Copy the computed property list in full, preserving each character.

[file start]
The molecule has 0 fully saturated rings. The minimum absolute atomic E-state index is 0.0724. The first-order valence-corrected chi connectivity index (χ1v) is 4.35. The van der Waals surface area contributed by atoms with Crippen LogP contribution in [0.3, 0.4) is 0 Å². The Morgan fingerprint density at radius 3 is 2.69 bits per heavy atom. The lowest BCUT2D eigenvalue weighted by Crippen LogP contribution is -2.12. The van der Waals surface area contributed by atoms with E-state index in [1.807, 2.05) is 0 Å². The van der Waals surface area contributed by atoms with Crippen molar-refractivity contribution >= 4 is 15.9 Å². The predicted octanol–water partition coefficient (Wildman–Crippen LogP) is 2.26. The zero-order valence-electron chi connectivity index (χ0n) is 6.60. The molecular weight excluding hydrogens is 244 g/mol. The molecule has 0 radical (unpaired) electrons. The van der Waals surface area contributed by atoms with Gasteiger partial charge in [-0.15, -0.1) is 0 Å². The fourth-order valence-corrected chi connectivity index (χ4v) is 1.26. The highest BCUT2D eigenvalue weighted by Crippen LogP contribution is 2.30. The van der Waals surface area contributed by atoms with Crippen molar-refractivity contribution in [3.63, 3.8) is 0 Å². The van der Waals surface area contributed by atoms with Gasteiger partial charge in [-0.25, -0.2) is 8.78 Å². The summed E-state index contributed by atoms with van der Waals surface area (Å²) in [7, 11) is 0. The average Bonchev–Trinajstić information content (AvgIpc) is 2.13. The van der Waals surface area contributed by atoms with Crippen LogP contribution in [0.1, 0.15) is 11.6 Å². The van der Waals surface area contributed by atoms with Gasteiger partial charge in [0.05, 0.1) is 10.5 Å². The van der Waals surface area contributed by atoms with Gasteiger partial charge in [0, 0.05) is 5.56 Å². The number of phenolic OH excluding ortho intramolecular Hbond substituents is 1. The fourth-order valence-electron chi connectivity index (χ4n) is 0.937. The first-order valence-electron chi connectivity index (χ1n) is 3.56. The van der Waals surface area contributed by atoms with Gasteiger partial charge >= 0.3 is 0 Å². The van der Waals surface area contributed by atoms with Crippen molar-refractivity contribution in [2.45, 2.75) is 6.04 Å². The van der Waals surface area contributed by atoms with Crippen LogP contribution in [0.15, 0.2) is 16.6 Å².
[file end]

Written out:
The molecule has 0 fully saturated rings. The minimum absolute atomic E-state index is 0.0724. The first-order valence-corrected chi connectivity index (χ1v) is 4.35. The van der Waals surface area contributed by atoms with Crippen LogP contribution in [0.3, 0.4) is 0 Å². The Morgan fingerprint density at radius 3 is 2.69 bits per heavy atom. The lowest BCUT2D eigenvalue weighted by Crippen LogP contribution is -2.12. The van der Waals surface area contributed by atoms with E-state index in [1.807, 2.05) is 0 Å². The van der Waals surface area contributed by atoms with Crippen molar-refractivity contribution >= 4 is 15.9 Å². The predicted octanol–water partition coefficient (Wildman–Crippen LogP) is 2.26. The zero-order valence-electron chi connectivity index (χ0n) is 6.60. The molecular weight excluding hydrogens is 244 g/mol. The molecule has 0 radical (unpaired) electrons. The van der Waals surface area contributed by atoms with Gasteiger partial charge in [-0.15, -0.1) is 0 Å². The fourth-order valence-corrected chi connectivity index (χ4v) is 1.26. The highest BCUT2D eigenvalue weighted by Crippen LogP contribution is 2.30. The van der Waals surface area contributed by atoms with Crippen molar-refractivity contribution in [3.63, 3.8) is 0 Å². The van der Waals surface area contributed by atoms with Gasteiger partial charge in [-0.25, -0.2) is 8.78 Å². The summed E-state index contributed by atoms with van der Waals surface area (Å²) in [7, 11) is 0. The average Bonchev–Trinajstić information content (AvgIpc) is 2.13. The van der Waals surface area contributed by atoms with Crippen LogP contribution in [0.1, 0.15) is 11.6 Å². The van der Waals surface area contributed by atoms with Gasteiger partial charge in [0.05, 0.1) is 10.5 Å². The van der Waals surface area contributed by atoms with Gasteiger partial charge in [0, 0.05) is 5.56 Å². The number of phenolic OH excluding ortho intramolecular Hbond substituents is 1. The fourth-order valence-electron chi connectivity index (χ4n) is 0.937. The first-order valence-electron chi connectivity index (χ1n) is 3.56. The van der Waals surface area contributed by atoms with Gasteiger partial charge >= 0.3 is 0 Å². The van der Waals surface area contributed by atoms with Crippen molar-refractivity contribution in [2.45, 2.75) is 6.04 Å². The van der Waals surface area contributed by atoms with Crippen LogP contribution in [0.15, 0.2) is 16.6 Å².